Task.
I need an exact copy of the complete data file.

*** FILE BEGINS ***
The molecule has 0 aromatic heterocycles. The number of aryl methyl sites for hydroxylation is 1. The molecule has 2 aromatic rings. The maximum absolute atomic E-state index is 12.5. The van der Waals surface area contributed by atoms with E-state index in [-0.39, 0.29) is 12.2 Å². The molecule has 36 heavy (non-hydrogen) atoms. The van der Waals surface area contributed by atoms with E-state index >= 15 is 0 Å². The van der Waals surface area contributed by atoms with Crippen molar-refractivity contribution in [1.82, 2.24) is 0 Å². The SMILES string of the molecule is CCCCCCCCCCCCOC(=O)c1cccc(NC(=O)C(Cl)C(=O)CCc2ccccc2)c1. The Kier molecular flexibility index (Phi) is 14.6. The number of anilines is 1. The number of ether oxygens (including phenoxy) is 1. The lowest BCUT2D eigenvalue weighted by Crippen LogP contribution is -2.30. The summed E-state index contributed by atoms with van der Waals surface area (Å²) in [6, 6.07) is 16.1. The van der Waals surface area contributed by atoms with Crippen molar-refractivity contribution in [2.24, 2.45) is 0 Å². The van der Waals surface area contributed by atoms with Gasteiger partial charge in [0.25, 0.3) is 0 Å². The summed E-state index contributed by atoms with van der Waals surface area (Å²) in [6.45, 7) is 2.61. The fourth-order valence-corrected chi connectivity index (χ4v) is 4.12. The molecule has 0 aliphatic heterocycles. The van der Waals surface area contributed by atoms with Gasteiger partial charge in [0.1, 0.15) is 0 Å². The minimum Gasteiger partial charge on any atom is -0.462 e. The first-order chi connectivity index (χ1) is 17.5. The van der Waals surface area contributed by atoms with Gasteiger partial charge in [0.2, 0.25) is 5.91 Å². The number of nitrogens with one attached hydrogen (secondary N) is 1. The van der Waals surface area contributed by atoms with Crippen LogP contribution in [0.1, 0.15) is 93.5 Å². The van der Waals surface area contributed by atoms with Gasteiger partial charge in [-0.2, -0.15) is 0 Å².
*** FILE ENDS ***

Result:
The molecule has 0 aromatic heterocycles. The number of aryl methyl sites for hydroxylation is 1. The molecule has 2 aromatic rings. The maximum absolute atomic E-state index is 12.5. The van der Waals surface area contributed by atoms with E-state index in [-0.39, 0.29) is 12.2 Å². The molecule has 36 heavy (non-hydrogen) atoms. The van der Waals surface area contributed by atoms with E-state index >= 15 is 0 Å². The van der Waals surface area contributed by atoms with Crippen molar-refractivity contribution in [1.82, 2.24) is 0 Å². The SMILES string of the molecule is CCCCCCCCCCCCOC(=O)c1cccc(NC(=O)C(Cl)C(=O)CCc2ccccc2)c1. The Kier molecular flexibility index (Phi) is 14.6. The number of anilines is 1. The number of ether oxygens (including phenoxy) is 1. The lowest BCUT2D eigenvalue weighted by Crippen LogP contribution is -2.30. The summed E-state index contributed by atoms with van der Waals surface area (Å²) in [6, 6.07) is 16.1. The van der Waals surface area contributed by atoms with Crippen molar-refractivity contribution in [2.24, 2.45) is 0 Å². The van der Waals surface area contributed by atoms with Gasteiger partial charge in [0.25, 0.3) is 0 Å². The summed E-state index contributed by atoms with van der Waals surface area (Å²) in [6.45, 7) is 2.61. The fourth-order valence-corrected chi connectivity index (χ4v) is 4.12. The molecule has 0 aliphatic heterocycles. The van der Waals surface area contributed by atoms with Gasteiger partial charge in [0.1, 0.15) is 0 Å². The minimum Gasteiger partial charge on any atom is -0.462 e. The first-order chi connectivity index (χ1) is 17.5. The van der Waals surface area contributed by atoms with Gasteiger partial charge in [0.2, 0.25) is 5.91 Å². The number of nitrogens with one attached hydrogen (secondary N) is 1. The van der Waals surface area contributed by atoms with Crippen LogP contribution in [0.1, 0.15) is 93.5 Å². The van der Waals surface area contributed by atoms with Gasteiger partial charge in [-0.2, -0.15) is 0 Å².